Academics

Tanakh

The primary goal of the Tanakh program is to teach the skills and love of learning that are necessary for a lifetime of Torah study. All Tanakh classes extensively utilize havruta study to develop textual and analytical skills that equip our graduates to study Tanakh seriously and independently. Judaic Studies electives are offered throughout high school for motivated students who desire additional Torah learning above and beyond graduation requirements.

All students are required to take four years of Tanakh; the first two-thirds of each year is devoted to Humash, and the last third to Navi.  A Tanakh Seminar elective is available in the 12th Grade. Tanakh classes are tracked throughout all four years. Electives are open to all interested students.

Curriculum

9th Bereishit; Melakhim 10th Shemot; Yeshayahu
11th Bamidbar; Yirmiyahu 12th Devarim; Parshat Bereishit; Shivat Tzion

Elective offerings have included:

  • The Life of Avraham Avinu
  • Biblical Leadership
  • Ketuvim Seminar

Talmud

In addition to developing textual skills that enable students to lovingly unlock any page of Gemara on their own, the Talmud department emphasizes analytical skill-building through in-depth exploration of concepts in the Gemara and Rishonim. Advanced seminars are offered as electives for motivated students who desire additional Talmud learning above and beyond graduation requirements.

All students are required to take four years of Talmud. Talmud classes are tracked throughout all four years. All students can choose to take the advanced Talmud Seminar in 12th grade, as well as other Talmud electives.

Curriculum

9th Masekhet Berakhot 10th Masekhet Makkot
11th Masekhet Sanhedrin 12th Masekhet Kiddushin

Elective offerings include:

  • Gemara Bekiut
  • Gemara Seminar

Halakha

The Halakha department aims to help students become well-informed regarding the practical laws that govern the daily lives of observant Jews. We also strive to impart an understanding of how Halakha develops from its source in the Torah to its practice in our daily lives.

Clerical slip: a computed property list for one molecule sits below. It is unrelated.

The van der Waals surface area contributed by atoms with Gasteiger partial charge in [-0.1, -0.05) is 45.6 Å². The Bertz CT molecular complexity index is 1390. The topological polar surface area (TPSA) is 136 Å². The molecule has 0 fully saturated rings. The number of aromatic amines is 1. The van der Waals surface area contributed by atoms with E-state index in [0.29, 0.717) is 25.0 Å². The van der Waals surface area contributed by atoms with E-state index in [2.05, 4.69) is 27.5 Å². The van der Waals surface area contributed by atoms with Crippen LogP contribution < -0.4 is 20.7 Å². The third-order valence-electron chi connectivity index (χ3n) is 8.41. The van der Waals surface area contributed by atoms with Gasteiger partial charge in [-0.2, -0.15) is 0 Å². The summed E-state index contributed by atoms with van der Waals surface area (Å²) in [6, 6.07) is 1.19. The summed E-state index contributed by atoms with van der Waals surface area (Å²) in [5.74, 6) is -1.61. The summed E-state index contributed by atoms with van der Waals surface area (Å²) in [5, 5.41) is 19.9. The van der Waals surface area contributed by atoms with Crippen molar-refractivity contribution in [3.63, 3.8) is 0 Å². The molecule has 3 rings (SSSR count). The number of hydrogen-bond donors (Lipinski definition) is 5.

Halakha is integrated into the Talmud course in 9th grade and is a separate, required course in grades 10-12.

Curriculum

9th Hilkhot Tefillah 10th Hilkhot Shabbat
11th Hilkhot Kashrut 12th Women in Jewish Law

Jewish History

Our primary goal in teaching Jewish History is to help students develop a strong Jewish identity and an appreciation of the rich texture of their Jewish heritage. A secondary goal is to contextualize and supplement the textual studies of other Judaic classes as a way of helping students understand the development of Jewish ideas across generations.

Students are offered Jewish History electives and will be required to take Modern Jewish History and Zionism in the senior year.

Jewish Philosophy

The study of Jewish philosophy ensures that students are exposed to fundamental questions (e.g., faith and reason, free will, and theodicy), key thinkers and important texts that are integral to our philosophical tradition.

Jewish Philosophy is a required course in 11th grade.

Hebrew Language and Literature

In addition to helping students gain fluency in Hebrew, we strive to instill within our students a love of the Hebrew language, love of the land of Israel and the State of Israel, and a sense of personal connection to Israeli culture.

Hebrew Language and Literature at Ma`ayanot Yeshiva High School for Girls

All students are required to take three years of Hebrew and have the option of taking an advanced course in the senior year. All mandatory Hebrew classes in grades 9-11 are tracked. Senior electives are not tracked. Hebrew classes are tracked independently of other disciplines.

Curriculum

9th Hebrew I: Revival of Language and Land 10th Hebrew II: Vision and Establishment
11th Hebrew III: Interpersonal Relationships 12th Electives: Contemporary Hebew (Ulpan); Behina Yerushalmit

Ma’ayanot Judaic Studies Enrichment Program

The Ma’ayanot Judaic Studies Enrichment Program seeks to further challenge a small group of students in each grade and give them the opportunity for academic growth commensurate with their abilities. It targets students for whom the rigor of the honors classroom still leaves room for more. Each student chooses a b’iyun learning project of her choice to dive into bechavruta during school time, and a bekiut project to learn during her free time. Based on the topic of their project, the students are paired with mentors in the community who are expert in their field.